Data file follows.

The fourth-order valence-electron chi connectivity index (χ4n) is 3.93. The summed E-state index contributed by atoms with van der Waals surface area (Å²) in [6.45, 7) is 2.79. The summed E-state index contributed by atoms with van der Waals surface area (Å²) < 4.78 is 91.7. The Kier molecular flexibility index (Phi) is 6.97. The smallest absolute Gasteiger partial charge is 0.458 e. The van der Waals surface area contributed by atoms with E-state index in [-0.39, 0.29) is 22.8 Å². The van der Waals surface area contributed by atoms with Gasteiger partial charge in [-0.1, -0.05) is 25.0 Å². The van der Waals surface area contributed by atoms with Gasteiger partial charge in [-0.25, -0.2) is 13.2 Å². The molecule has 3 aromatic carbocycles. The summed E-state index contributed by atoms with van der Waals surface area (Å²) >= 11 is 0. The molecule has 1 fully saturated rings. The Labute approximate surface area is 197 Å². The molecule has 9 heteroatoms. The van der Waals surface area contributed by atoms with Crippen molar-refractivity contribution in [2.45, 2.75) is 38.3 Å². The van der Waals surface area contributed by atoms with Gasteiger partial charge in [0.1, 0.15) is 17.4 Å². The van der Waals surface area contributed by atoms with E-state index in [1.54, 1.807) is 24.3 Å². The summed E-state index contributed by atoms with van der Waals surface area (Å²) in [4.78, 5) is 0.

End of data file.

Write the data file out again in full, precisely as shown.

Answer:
The fourth-order valence-electron chi connectivity index (χ4n) is 3.93. The summed E-state index contributed by atoms with van der Waals surface area (Å²) in [6.45, 7) is 2.79. The summed E-state index contributed by atoms with van der Waals surface area (Å²) < 4.78 is 91.7. The Kier molecular flexibility index (Phi) is 6.97. The smallest absolute Gasteiger partial charge is 0.458 e. The van der Waals surface area contributed by atoms with E-state index in [-0.39, 0.29) is 22.8 Å². The van der Waals surface area contributed by atoms with Gasteiger partial charge in [-0.1, -0.05) is 25.0 Å². The van der Waals surface area contributed by atoms with Gasteiger partial charge in [-0.25, -0.2) is 13.2 Å². The molecule has 3 aromatic carbocycles. The summed E-state index contributed by atoms with van der Waals surface area (Å²) >= 11 is 0. The molecule has 1 fully saturated rings. The Labute approximate surface area is 197 Å². The molecule has 9 heteroatoms. The van der Waals surface area contributed by atoms with Crippen molar-refractivity contribution in [2.45, 2.75) is 38.3 Å². The van der Waals surface area contributed by atoms with Gasteiger partial charge in [0.1, 0.15) is 17.4 Å². The van der Waals surface area contributed by atoms with E-state index in [1.54, 1.807) is 24.3 Å². The summed E-state index contributed by atoms with van der Waals surface area (Å²) in [4.78, 5) is 0.